If You're Visiting Memorial Sites For Instagram, Stay Home
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Stop Visiting Memorial Sites For Instagram Likes

A serious problem with social media use today is how our looks and appearances can be valued more than the historical and serious contexts where we snap our pictures.


There is no question that social media has provided many benefits to society. We can keep up with long distance family and friends. We are exposed to news and current events the second they happen. We can see the personal sides of our favorite celebrities, artists, and athletes. There is a sense of wholesome interconnectedness that comes from this high volume of media exposure from social networking that has become so normal in our daily life.

The youth of the world today are often discredited and criticized for their use of selfies and social media, with accusations that they are too self-centered. Here is the disclaimer: social media does not make people self-centered, and there is no shame in wanting to post a selfie or any updates about what you are up to or where you have been. It is a condition of the younger generations to use selfies and social media to "place oneself in a context, to understand how we fit into a bigger picture." As reviewed by social psychologists, this phenomenon should not be written off as a constant attention grab, but it is a healthy form of self-expression.

This is healthy when used in moderation. A major drawback from this common practice of social networking is how quickly it can make us value the wrong things. Instead of posting something to share a genuinely happy moment, it is easy to become enthralled in wondering: How many followers can I get? How many likes can I get on this picture? Who's going to see and comment on my post? This can make some social media users lose sight of the actual intention of their posts and the context in which they are posting certain things.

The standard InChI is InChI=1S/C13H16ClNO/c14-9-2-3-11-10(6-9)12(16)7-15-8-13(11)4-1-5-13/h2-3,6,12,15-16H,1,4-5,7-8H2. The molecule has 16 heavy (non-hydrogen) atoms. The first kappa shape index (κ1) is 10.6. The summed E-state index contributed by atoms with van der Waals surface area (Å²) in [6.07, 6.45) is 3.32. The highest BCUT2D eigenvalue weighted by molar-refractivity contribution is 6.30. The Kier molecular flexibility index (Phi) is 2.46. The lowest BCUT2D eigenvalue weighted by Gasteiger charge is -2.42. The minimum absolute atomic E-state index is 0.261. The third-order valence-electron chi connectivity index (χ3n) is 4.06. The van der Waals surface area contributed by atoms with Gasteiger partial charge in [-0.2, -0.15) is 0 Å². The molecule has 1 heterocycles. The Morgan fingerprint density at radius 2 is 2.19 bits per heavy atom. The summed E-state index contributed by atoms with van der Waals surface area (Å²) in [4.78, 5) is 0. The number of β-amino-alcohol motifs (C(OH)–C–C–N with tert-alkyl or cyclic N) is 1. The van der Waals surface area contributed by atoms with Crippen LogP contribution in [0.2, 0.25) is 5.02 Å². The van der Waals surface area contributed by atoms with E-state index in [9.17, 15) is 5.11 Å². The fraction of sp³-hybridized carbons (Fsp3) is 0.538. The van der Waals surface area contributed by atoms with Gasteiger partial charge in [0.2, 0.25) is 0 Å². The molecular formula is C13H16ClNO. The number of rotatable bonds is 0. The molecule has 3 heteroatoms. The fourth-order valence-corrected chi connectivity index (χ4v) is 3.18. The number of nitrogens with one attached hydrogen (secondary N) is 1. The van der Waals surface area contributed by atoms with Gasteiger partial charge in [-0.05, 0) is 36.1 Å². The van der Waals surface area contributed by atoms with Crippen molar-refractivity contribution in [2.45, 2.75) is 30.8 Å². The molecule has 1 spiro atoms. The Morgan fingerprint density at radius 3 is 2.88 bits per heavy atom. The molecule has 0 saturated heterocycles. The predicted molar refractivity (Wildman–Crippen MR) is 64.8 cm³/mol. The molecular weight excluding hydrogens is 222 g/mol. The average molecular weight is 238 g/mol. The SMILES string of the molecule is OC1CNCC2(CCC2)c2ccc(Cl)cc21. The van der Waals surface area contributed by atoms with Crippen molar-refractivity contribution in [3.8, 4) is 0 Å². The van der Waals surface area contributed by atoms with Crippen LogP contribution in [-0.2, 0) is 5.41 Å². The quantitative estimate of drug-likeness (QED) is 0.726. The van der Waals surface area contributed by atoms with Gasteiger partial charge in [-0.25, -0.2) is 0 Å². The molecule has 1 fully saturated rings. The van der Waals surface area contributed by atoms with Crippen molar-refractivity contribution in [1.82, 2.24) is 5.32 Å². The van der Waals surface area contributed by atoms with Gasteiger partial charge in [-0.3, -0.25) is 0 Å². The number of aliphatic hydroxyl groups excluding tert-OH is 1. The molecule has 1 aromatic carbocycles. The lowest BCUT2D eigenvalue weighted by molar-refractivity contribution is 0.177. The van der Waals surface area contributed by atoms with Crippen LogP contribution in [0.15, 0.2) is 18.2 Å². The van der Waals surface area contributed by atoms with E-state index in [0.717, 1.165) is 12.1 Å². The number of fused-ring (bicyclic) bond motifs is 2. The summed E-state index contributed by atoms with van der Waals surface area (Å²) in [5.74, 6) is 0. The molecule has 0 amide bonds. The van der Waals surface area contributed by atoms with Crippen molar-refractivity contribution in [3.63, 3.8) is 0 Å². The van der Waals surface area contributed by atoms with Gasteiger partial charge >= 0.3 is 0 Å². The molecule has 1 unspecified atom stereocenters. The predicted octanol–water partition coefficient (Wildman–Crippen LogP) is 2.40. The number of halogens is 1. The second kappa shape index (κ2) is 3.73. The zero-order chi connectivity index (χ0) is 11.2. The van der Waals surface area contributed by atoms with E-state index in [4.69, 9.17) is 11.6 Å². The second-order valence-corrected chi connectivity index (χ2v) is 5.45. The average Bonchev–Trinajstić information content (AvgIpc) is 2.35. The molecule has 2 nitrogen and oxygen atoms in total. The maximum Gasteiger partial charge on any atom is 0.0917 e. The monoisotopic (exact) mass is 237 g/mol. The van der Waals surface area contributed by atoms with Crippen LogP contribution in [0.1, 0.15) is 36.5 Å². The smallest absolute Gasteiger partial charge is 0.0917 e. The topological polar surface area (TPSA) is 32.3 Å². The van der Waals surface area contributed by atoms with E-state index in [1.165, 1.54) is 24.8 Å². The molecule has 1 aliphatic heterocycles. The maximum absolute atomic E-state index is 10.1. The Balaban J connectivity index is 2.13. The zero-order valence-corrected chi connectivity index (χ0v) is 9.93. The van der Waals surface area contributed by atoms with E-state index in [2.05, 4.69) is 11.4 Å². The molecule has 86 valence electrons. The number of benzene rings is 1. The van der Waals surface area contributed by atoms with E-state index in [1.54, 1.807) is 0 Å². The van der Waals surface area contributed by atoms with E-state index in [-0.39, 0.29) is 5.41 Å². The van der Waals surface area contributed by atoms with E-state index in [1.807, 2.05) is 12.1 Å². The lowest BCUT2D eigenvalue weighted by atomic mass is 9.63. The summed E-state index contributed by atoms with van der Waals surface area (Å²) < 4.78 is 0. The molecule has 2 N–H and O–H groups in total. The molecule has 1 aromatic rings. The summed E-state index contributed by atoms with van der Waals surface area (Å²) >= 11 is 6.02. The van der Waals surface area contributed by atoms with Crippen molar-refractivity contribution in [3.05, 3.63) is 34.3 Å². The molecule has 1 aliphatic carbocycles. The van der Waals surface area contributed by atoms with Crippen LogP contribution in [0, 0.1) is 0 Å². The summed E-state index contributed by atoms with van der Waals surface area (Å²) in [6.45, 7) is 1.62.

Again, there is nothing wrong with posting a selfie, or posting pictures from a family vacation, or spending time with friends. Social media exists so we can all update what we are doing. But when the number of likes you can get on your post becomes more important than the intention of giving a life update, it becomes a problem. An even bigger problem is when the post is more about how good you look instead of what is actually going on in the photo.

More specifically, this issue is concerning people who have opted to post selfies when visiting historical monuments and memorials of tragedies in world history. Many people post on social media when they are visiting a new place, such as a new city or a famous monument. This is great- show your family and friends the experience you had and what is new in your life. But maybe it is not the best idea to make the picture and post about how good you look when you are visiting such a serious location. It is also completely acceptable to post about these memorialized locations in general, but when it is done respectfully or emphasizes the impact this historical context had on the world.

There are countless examples of people posting to Twitter or Instagram in somber locations such as the World Trade Center, Auschwitz Concentration Camps, etc. where the post is not focusing on the memorials, but on the person. Posts like these show complete inconsideration for what event and the lives lost that these locations are actually memorializing, and emphasizing one's own looks instead of the context of these places shows complete disregard for the memorial's purpose. Some examples of these types of posts can be found here:

The Auschwitz Concentration Camp is not a memorial so that you can take a selfie. It is a piece of history that still stands today and allows visitors so that we can remember the countless victims who were torn from their families and suffered abuse and death in a mass genocide. The World Trade Center 9/11 Memorial does not exist so that you can show off how good you look. Again, it stands today and is open to tourists so that we can reflect on the tragedy that happened in New York and mourn the lives lost in the terrorist attack.

An example of this awful habit in pop culture is when YouTuber Logan Paul filmed a video in the Aokigahara forest in Japan. This forest is known for the high number of suicides that take place there every year. In the video, Paul shows the body of an apparent victim of suicide, and conducts himself in a manner throughout the video that shows little to no respect for the lives lost in that forest every year. After the video was posted, Logan Paul faced a lot of backlash for posting something so disrespectful and for being so negligent just for the sake of posting content about himself.

Bottom line, here's a helpful social media tip: maybe open a history book before you open up your social media apps!

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This article has not been reviewed by Odyssey HQ and solely reflects the ideas and opinions of the creator.
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